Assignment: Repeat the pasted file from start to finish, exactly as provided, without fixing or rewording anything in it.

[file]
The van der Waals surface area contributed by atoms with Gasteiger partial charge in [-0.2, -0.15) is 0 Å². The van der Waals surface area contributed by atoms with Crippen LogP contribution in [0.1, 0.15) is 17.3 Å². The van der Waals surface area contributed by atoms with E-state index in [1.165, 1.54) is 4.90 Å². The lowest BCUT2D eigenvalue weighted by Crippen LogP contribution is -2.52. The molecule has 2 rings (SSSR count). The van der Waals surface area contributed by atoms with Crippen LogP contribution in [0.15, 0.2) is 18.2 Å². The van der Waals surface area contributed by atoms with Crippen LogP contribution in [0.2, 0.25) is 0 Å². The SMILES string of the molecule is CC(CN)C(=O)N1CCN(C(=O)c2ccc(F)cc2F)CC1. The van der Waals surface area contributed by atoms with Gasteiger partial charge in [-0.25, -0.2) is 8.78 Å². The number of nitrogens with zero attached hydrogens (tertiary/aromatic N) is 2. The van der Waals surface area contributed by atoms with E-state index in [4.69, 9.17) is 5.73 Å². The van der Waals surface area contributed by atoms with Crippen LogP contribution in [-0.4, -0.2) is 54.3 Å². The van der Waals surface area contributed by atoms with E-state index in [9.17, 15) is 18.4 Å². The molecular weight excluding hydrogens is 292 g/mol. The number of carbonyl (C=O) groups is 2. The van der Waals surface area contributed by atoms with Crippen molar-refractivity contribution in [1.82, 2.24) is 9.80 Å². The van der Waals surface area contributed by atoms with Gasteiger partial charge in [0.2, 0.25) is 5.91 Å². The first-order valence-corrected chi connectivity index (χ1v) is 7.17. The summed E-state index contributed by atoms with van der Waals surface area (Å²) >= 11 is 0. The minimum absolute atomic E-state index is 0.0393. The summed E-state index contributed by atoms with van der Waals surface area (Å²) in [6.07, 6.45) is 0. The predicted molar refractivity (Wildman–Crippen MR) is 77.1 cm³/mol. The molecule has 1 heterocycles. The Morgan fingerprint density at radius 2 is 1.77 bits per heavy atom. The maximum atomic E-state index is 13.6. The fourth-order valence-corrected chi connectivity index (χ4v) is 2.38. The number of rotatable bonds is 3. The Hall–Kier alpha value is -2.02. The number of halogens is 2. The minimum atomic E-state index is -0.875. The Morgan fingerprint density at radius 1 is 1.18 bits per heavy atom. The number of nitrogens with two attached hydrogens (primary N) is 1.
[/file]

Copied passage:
The van der Waals surface area contributed by atoms with Gasteiger partial charge in [-0.2, -0.15) is 0 Å². The van der Waals surface area contributed by atoms with Crippen LogP contribution in [0.1, 0.15) is 17.3 Å². The van der Waals surface area contributed by atoms with E-state index in [1.165, 1.54) is 4.90 Å². The lowest BCUT2D eigenvalue weighted by Crippen LogP contribution is -2.52. The molecule has 2 rings (SSSR count). The van der Waals surface area contributed by atoms with Crippen LogP contribution in [0.15, 0.2) is 18.2 Å². The van der Waals surface area contributed by atoms with Crippen LogP contribution in [0.2, 0.25) is 0 Å². The SMILES string of the molecule is CC(CN)C(=O)N1CCN(C(=O)c2ccc(F)cc2F)CC1. The van der Waals surface area contributed by atoms with Gasteiger partial charge in [-0.25, -0.2) is 8.78 Å². The number of nitrogens with zero attached hydrogens (tertiary/aromatic N) is 2. The van der Waals surface area contributed by atoms with E-state index in [4.69, 9.17) is 5.73 Å². The van der Waals surface area contributed by atoms with Crippen LogP contribution in [-0.4, -0.2) is 54.3 Å². The van der Waals surface area contributed by atoms with E-state index in [9.17, 15) is 18.4 Å². The molecular weight excluding hydrogens is 292 g/mol. The number of carbonyl (C=O) groups is 2. The van der Waals surface area contributed by atoms with Crippen molar-refractivity contribution in [1.82, 2.24) is 9.80 Å². The van der Waals surface area contributed by atoms with Gasteiger partial charge in [0.2, 0.25) is 5.91 Å². The first-order valence-corrected chi connectivity index (χ1v) is 7.17. The summed E-state index contributed by atoms with van der Waals surface area (Å²) >= 11 is 0. The minimum absolute atomic E-state index is 0.0393. The summed E-state index contributed by atoms with van der Waals surface area (Å²) in [6.07, 6.45) is 0. The predicted molar refractivity (Wildman–Crippen MR) is 77.1 cm³/mol. The molecule has 1 heterocycles. The Morgan fingerprint density at radius 2 is 1.77 bits per heavy atom. The maximum atomic E-state index is 13.6. The fourth-order valence-corrected chi connectivity index (χ4v) is 2.38. The number of rotatable bonds is 3. The Hall–Kier alpha value is -2.02. The number of halogens is 2. The minimum atomic E-state index is -0.875. The Morgan fingerprint density at radius 1 is 1.18 bits per heavy atom. The number of nitrogens with two attached hydrogens (primary N) is 1.